What’s Happening in Honduras

Imagine it is the summer of 2016, and President Obama is acting strangely.  (If you can’t imagine President Obama acting strangely, insert “President Cheney”, or even “President Limbaugh” here, so that you get the appropriate sense of the willies.)  Suddenly he decided that the whole idea of term limits was not good.   He decided to hold a referendum to allow himself to serve additional terms in office, had the ballots printed by his buddy Hugo Chavez in Venezuela, and ordered the Army to distribute the ballots (they refused).  His attorney general, the Chief Justice of the Supreme Court, and many members of his own party told him that he could not amend the Constitution by that method, but he ignored them.  

After this, the Congress voted to impeach him, but he refused to go.  He tried to replace the top military leaders, but Congress re-instated them.  Finally, the Army stepped in, removed him from the White House, and sent him on a plane to Canada.  The Army then installed Joe Biden as President, and returned to their normal role.  President Biden took over, appointed a Vice President according to the rules of the Constitution, and assured the country that the next election would be held on schedule.  

That is roughly what has been happening in Honduras over the last few months. 

When you hear about what is happening in Honduras, it is described as a military coup, but that is not an accurate portrayal.  The Honduran military did not act alone in removing Manuel Zelaya.  They were acting under orders from the Honduran Supreme Court, who had ruled that Manuel Zelaya was acting unconstitutionally and should be arrested.  His removal from office was confirmed by the National Congress, which is dominated by members of his own party.

Also, the Honduran military is not running the country.  Leadership of the country was given to Roberto Micheletti, who was previously the President of the National Congress.  (This is roughly equivalent to our Speaker of the House.)  He is the person who was, according to the Honduran constitution, next in line if something happened to the President.  Their Vice President, Elvin Santos, had resigned to run for President. 

Many countries, including Cuba, Brazil, Venezuela, and our own government, are calling for the restoration of Manuel Zelaya.  They are ignoring that the next election is already set for November 29, and Mr. Zelaya was constitutionally forbidden from running for office again.  If he had behaved himself, he would be retiring soon anyhow.  The people who are running for President now were already campaigning to replace him before he was overthrown. 

They are also ignoring the fact that the Honduran government was faced with a serious problem.  A democratically elected leader was trying to violate his country’s constitution and become a dictator.  (Hugo Chavez knows something about this.)  The Honduran government stood up to him and removed him from office in the best way they could, and mostly followed their constitution.  (The military’s only failure to follow their constitution was that they let Mr. Zelaya leave the country, rather than force him to be stand trial in Honduras.)

 We should not be interfering in Honduras’  internal affairs, and pressuring them to take back a potential dictator.   We should especially be suspicious that the potential dictator’s best friends in the region are Hugo Chavez and Raoul Castro.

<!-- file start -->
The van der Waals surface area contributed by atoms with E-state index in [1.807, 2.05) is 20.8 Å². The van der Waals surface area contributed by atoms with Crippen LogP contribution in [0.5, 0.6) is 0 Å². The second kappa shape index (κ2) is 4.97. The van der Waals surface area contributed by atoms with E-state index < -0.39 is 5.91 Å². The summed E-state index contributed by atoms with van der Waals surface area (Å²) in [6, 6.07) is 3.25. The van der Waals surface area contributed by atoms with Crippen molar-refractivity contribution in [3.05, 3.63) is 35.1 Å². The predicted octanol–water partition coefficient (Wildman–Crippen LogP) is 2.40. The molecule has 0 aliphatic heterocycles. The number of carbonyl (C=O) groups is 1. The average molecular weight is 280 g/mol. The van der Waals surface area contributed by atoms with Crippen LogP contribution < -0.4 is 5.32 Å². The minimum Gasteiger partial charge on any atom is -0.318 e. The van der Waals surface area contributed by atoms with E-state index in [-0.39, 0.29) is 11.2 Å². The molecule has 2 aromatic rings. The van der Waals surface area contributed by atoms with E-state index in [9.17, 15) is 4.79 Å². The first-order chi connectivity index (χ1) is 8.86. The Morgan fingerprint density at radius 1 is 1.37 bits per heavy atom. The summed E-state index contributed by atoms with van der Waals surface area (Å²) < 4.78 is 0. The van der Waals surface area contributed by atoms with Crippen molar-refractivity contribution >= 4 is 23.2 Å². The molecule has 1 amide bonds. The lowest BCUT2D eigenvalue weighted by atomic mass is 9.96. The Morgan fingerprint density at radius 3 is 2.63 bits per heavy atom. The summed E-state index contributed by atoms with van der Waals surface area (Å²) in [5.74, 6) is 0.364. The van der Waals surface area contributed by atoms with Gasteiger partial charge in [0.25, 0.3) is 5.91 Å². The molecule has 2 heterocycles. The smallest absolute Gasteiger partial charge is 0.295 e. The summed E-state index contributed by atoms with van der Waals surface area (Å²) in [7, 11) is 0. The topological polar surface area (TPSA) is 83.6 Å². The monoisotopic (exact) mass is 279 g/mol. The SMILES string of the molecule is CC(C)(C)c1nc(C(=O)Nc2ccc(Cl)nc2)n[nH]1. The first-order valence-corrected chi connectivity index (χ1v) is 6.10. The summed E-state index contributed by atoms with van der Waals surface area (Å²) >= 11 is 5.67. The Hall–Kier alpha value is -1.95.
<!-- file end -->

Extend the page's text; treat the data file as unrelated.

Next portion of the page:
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One thought on “What’s Happening in Honduras

  1. What you’re portraying about President Manuel “Mel” Zelaya isn’t accurate at all. President Zelaya was attempting to carry out a referendum to see IF the people of Honduras would like to have a fourth “urn” during November elections with a vote -by the people – for or against a general constitutional reform. Indeed, that reform could potentially include the issue of term limits — but there is no possible way it could have extended Zelaya’s term of office which ends on January 27, 2009. The referendum in and of itself was non-binding. Had the Honduran people been given the chance to vote on the matter in November (IF they’d said they would like to have a vote on this at that time), and IF they’d said “Yes” to a constitutional reform, it would take years for it to come to fruition. The only way Zelaya could benefit from a possible extension of term limits in the Honduran constitution would be in the future if the people were to elect him to office again some years down the road.

    It saddens and angers me that the US media hasn’t been telling the whole truth (likely because much of what it’s being fed is from censored news media from Honduras!).

    We have to take into account the context; Honduras and many other countries in Latin America are familiar with military coups, and the extraordinary power the military has in Honduras and other countries, where there is at the same time a fairly weak state of law and institutionality.

    Congress in Honduras did NOT go through a process of voting to “impeach” Zelaya.

    I can’t think of a situation in which the American people would think that kidnapping a president at gunpoint (by masked military officers), and putting the president on a plane to Costa Rica, does NOT constitute a coup d’ etat. No matter how little we may like a president, we need to have some kind of due process. Kidnapping does not cut it.

    There was no due process. He wasn’t given a chance to defend himself in a court of law. He wasn’t allowed back into the country later (which is unconstitutional).

    Zelaya should be tried in an international court of law for any alleged crimes against the state, as should Michelleti and others in the de facto government.

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